American Football

Using the ‘Consensus Big Board’ to evaluate the Cowboys recent 1st-round picks


NFL: NFL Draft
Kirby Lee-USA TODAY Sports

Who would the Cowboys have drafted in the first round of the last seven drafts if they had gone by the consensus big board?

He was the best player on our board” – how often have you heard an NFL GM say that after the draft? Quite often, I’d imagine, as this is a pretty common way of justifying a pick after you made it. But unlike the Cowboys, who leak draft boards left and right, we have no way of checking those GM’s big board to verify their claim.

What we do have, however, is a consensus big board, which makes it fairly easy to check how a given team did in the draft versus the consensus. And while it’s easy to poo-poo a consensus big board (“how is aggregating Kiper, McShay, Cowherd, and Florio going to give you insight into anything?”), PFFs Timo Riske (@pff_moo) has shown that the consensus big board matches the actual draft quite well.

Unfortunately, the article is behind a paywall, but Riske shows that apart from some noise within the first 18 picks, the consensus big board and the actual NFL draft are pretty well matched. That is, “until the end of the third round, at which point the draft starts pulling away again,” mainly because players that are actually drafted get more opportunities to play than those ranked higher on consensus boards but go undrafted. curates just such a consensus big board by compiling hundreds of big boards, first-round mocks, and team-based mocks into one giant big board. We’ll use their big board to figure out how the Cowboys did versus the consensus big board, and we’ll use the following parameters to do that:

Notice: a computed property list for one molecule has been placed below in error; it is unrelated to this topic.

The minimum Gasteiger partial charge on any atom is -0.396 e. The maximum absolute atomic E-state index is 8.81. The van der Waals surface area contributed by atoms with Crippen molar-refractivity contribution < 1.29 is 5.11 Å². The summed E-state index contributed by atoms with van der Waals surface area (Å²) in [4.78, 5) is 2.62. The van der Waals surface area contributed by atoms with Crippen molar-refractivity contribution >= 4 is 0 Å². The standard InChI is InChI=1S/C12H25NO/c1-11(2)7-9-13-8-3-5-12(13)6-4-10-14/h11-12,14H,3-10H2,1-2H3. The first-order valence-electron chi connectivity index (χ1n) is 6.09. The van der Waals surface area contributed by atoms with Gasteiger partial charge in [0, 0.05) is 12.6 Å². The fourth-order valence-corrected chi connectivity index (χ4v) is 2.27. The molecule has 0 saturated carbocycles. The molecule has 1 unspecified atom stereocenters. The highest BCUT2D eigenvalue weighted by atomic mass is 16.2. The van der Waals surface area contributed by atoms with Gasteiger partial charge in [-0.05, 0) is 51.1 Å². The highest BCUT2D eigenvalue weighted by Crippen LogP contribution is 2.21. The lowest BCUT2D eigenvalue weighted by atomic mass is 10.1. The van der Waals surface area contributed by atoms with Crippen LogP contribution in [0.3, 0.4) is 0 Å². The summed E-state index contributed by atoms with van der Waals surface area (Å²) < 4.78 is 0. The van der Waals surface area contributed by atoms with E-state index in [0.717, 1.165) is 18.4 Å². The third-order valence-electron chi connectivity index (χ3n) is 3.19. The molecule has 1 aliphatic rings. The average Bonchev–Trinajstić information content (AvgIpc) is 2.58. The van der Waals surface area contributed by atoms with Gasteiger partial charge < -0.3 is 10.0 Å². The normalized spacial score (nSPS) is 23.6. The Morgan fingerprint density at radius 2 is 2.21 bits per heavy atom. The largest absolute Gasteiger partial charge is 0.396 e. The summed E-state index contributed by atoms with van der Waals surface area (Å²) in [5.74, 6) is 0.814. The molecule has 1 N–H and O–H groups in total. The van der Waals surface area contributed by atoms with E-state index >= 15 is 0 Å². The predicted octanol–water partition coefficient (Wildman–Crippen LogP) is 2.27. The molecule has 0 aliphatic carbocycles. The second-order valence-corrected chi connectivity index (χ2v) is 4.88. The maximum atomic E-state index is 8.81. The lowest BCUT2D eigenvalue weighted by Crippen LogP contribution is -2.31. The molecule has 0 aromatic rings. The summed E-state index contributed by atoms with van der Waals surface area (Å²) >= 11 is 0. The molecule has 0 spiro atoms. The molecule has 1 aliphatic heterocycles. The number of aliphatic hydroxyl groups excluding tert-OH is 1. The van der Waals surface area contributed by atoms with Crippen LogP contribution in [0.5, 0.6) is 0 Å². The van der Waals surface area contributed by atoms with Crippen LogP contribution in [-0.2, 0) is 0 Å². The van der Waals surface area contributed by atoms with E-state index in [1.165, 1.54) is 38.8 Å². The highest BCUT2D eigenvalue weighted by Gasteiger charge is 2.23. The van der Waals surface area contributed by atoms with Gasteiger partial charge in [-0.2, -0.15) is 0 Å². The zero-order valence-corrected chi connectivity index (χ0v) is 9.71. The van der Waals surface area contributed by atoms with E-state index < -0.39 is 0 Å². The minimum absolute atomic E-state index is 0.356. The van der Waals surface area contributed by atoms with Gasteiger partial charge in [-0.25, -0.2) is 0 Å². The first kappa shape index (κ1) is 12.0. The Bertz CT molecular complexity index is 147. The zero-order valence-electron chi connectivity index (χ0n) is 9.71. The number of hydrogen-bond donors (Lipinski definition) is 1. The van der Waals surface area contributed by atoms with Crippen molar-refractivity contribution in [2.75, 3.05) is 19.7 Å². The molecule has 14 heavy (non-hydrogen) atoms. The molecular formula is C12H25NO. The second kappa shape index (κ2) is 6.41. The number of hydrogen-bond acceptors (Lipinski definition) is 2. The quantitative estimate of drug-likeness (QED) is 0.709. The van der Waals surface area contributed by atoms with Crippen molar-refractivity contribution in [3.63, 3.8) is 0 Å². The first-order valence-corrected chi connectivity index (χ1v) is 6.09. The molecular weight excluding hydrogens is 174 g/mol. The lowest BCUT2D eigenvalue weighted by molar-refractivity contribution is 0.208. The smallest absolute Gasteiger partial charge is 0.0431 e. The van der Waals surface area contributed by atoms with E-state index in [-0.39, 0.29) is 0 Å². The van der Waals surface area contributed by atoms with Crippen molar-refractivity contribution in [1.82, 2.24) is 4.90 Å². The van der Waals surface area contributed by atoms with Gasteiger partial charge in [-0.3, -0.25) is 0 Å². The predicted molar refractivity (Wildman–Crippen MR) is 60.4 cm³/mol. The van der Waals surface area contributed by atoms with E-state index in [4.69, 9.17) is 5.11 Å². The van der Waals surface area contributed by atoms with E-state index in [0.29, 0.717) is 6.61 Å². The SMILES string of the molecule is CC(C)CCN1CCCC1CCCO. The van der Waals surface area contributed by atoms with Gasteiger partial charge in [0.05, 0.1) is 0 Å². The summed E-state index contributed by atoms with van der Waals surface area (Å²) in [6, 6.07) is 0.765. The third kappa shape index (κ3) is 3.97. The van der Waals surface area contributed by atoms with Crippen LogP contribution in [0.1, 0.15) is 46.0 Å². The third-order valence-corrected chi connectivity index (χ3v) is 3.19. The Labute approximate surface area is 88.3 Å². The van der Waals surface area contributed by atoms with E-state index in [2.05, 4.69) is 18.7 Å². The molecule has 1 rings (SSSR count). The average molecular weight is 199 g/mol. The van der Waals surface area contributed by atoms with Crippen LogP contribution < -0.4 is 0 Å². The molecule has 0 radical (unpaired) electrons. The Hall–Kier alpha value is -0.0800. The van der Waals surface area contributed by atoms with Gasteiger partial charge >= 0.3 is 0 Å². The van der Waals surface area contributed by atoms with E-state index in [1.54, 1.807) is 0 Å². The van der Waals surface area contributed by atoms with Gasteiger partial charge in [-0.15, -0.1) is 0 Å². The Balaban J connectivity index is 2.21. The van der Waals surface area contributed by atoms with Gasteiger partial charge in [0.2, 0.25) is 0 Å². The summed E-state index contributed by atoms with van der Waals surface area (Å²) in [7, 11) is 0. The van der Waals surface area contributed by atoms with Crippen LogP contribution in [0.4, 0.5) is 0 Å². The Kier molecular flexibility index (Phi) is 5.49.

• To evaluate picks, we’ll use Weighted Career Approximate Value (wAV) from Pro Football Reference.
  • The board data goes all the way back to 2016, so that’s where we’ll start our journey.
  • For each Cowboys pick, we’ll look at the five players still available the time of the Cowboys pick that would have been the best player available (BPA) according to the consensus big board.
  • QBs are excluded from the five BPAs. QB wAV can sometimes skew the comparison, and the Cowboys were never in the market for a QB with their top pick to begin with, at least not since 2016 (it only affects Lamar Jackson in 2018, Mac Jones in 2021, and Will Levis in 2023, so it’s no biggie anyway).
2016 – No. 4 – Ezekiel Elliott

We know from the Cowboys’ leaked 2016 draft board that the Cowboys had Ezekiel Elliott at the very top of their board. So when Jerry Jones said right after the draft that Ezekiel Elliott had the highest grade of any player on their draft board, we now know that that was one GM who wasn’t lying when he said “He was the best player on our board.